Skills for a fast time trial take practice, but will serve you well in most bike races: any time you're riding alone, of course, and in ways even riding in a pack
"My worst time trials were not been my slowest, but the ones where I knew I caved and didn’t push as hard as I could for the entire distance. The pain of discipline is always less than that of regret."
"Seeing your times get faster as your fitness improves is rewarding, but for me learning to stick with a hard effort and not give up has translated to success at every distance."
Sarah Cooper, race director of the Elkhart TT Series near Des Moines, ultra-distance cyclist, and all around badass, has inspired and informed our efforts since we first dreamt up the CRANDIC TT Series. Imagine how pleased we were when she told us she would race the first CRANDIC TT in May . . . maybe.
This weekend, just days before our race, Sarah will return to Trans Iowa. "A time trial after 340 miles of gravel is profoundly stupid, and I hate saying I’m going to be somewhere and then not making it. But most of my season is stupid. The State Time Trial Championship is the week after a 700 mile brevet. I’ve waved good bye to common sense for 2018. Unless I can’t walk, I should be there."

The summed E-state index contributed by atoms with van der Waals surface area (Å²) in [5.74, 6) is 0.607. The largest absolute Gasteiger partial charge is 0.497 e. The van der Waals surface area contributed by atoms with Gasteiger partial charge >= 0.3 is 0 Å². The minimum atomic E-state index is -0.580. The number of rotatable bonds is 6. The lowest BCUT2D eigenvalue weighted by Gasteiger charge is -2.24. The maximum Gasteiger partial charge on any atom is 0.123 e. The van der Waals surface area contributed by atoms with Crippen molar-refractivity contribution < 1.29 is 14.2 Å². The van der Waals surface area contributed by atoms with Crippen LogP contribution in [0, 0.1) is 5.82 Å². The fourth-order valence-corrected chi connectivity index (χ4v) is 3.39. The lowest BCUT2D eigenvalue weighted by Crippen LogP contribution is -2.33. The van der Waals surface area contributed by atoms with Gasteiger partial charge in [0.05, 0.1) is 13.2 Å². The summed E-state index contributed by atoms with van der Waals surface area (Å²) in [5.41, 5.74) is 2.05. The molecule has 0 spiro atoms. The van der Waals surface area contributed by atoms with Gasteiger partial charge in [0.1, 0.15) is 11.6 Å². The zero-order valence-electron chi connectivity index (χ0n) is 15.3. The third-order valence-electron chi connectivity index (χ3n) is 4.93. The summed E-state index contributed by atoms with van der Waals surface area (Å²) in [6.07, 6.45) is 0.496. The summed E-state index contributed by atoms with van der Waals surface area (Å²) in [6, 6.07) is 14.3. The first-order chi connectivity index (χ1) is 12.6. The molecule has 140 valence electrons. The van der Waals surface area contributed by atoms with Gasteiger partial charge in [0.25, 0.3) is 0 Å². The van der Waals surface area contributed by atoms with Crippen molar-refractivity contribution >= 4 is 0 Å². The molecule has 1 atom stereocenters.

We look forward to it, Sarah. And good luck this weekend!
Riding in a group means drafting, riding close to others to save energy. It takes practice, balancing safety, comfort, and speed. But it really isn't difficult: ride smoothly and predictably, anticipate others, guard your front wheel, and relax.
Fortunately Night at the Oval offers a perfect chance to practice pack riding skills. Racers are staged in appropriate skill levels, and as CRANDIC Racing Club's Rob McKillip explains: "The track is huge. There is a ton of space. Get in the pack if you're comfortable. If not, sit at the back, or even attack and try to time trial away. Either way, it's a safe way to have fun and get a killer workout."
Before I ever raced a bike, a criterium-racer buddy thoughtfully explained to me that "time trials are for fat old guys who still want to race." As a 30-something-year-old wannabe who outweighed him by 30 pounds, his assessment made me wonder. Years passed, I came to love time trialing, and I often remembered his comment with a smile. But I also realized just how wrong he was: time trials are for everyone, and pretty much any racer can learn and grow from the "race of truth."